Ruth Leger Sivard's







World Military and Social Expenditures by Ruth Sivard
4th edition (1978)


Foreword by John Kenneth Galbraith

There can be few seemingly unequal political contests in the world than those over military spending, its claims against social needs. On the one side, powerful military bureaucracies, influential and richly financed weapons industries, their lobbies, their captive legislators, those for whom paranoia or past wars are a way of life. On the other side, only reason, the will to survive, the inarticulate poor

But on second glance, the contest, if dangerously weighted toward disaster, is not wholly unequal. Reason has power. So has compassion. People do wish to survive; in American public life seeming carelessness in the attitude toward atomic weapons has been for some numerous politicians and even some generals a ticket to oblivion. No one now remembers Curtis LeMay.

But reason and the will to exist need to be informed. That is why the patient word of Ruth Sivard is so important. She has rendered a great service in informing all of us. Now let every reader do his or her part. Every word needs to be read, every chart studied, every figure weighed, and then as reason dictates, let all respond. In this contest it is on that response- to political leaders, the press, in elections- that life depends.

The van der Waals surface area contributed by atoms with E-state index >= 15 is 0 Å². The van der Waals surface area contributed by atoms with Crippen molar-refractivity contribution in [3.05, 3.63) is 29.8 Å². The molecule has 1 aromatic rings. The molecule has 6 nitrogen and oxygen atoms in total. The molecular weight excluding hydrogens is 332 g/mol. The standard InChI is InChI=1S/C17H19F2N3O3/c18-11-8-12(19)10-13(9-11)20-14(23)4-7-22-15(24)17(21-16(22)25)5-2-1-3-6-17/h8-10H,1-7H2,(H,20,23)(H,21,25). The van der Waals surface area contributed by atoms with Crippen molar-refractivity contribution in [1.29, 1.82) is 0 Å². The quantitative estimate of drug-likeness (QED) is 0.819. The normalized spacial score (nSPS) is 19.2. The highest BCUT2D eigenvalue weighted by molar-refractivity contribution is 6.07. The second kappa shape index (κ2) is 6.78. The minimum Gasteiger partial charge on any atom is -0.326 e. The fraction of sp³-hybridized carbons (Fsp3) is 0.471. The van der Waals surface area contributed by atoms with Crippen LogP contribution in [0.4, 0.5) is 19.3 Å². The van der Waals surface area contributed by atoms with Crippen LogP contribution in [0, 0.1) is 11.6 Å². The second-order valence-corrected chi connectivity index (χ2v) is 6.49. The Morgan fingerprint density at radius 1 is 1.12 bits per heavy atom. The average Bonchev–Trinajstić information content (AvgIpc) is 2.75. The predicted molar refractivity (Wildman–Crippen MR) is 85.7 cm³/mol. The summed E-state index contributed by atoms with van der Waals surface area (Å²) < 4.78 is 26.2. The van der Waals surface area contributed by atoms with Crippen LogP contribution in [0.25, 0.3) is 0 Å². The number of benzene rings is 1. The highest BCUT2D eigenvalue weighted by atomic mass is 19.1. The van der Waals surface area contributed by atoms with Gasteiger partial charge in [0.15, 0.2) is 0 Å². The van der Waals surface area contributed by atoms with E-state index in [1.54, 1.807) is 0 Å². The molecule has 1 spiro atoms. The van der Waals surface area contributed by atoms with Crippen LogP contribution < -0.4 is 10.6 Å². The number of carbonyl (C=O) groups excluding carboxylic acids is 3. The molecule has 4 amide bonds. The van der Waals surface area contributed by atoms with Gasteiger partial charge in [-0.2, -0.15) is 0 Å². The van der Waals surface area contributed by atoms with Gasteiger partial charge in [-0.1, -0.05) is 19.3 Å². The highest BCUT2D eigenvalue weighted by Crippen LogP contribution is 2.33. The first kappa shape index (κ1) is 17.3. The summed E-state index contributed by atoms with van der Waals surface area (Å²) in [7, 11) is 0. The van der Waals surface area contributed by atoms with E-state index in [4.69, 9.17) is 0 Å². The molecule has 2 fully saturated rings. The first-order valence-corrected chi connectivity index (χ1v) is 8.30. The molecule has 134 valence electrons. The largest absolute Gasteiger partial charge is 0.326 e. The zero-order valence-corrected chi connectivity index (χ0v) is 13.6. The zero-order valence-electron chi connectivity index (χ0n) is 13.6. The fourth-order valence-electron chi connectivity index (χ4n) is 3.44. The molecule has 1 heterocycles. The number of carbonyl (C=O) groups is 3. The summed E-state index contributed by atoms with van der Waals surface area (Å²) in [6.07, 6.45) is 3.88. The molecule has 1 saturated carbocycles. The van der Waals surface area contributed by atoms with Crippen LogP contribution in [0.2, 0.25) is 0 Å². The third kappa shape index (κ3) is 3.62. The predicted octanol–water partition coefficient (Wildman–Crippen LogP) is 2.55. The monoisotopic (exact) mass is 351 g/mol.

John Kenneth Galbraith
Economic theorist and best-selling author
Harvard Professor
Presidential Medal of Freedom, 1946 and 2000


Dr. Galbraith also wrote the following commendation for Ruth Sivard for an award presented by SANE-FREEZE: Campaign for Global Security, in Washington DC on June 13, 1991:

In any view of the political power of our time, there stands on one side the arms manufacturers and dealers of the world with
Ruth Leger Sivard on the other. They are more nearly equal than anyone can imagine.

I join with admiration,  affection and gratitude in this salute to the source of, I venture to think, the most important economic, social and political research of our time."

John Kenneth Galbraith
June 13, 1991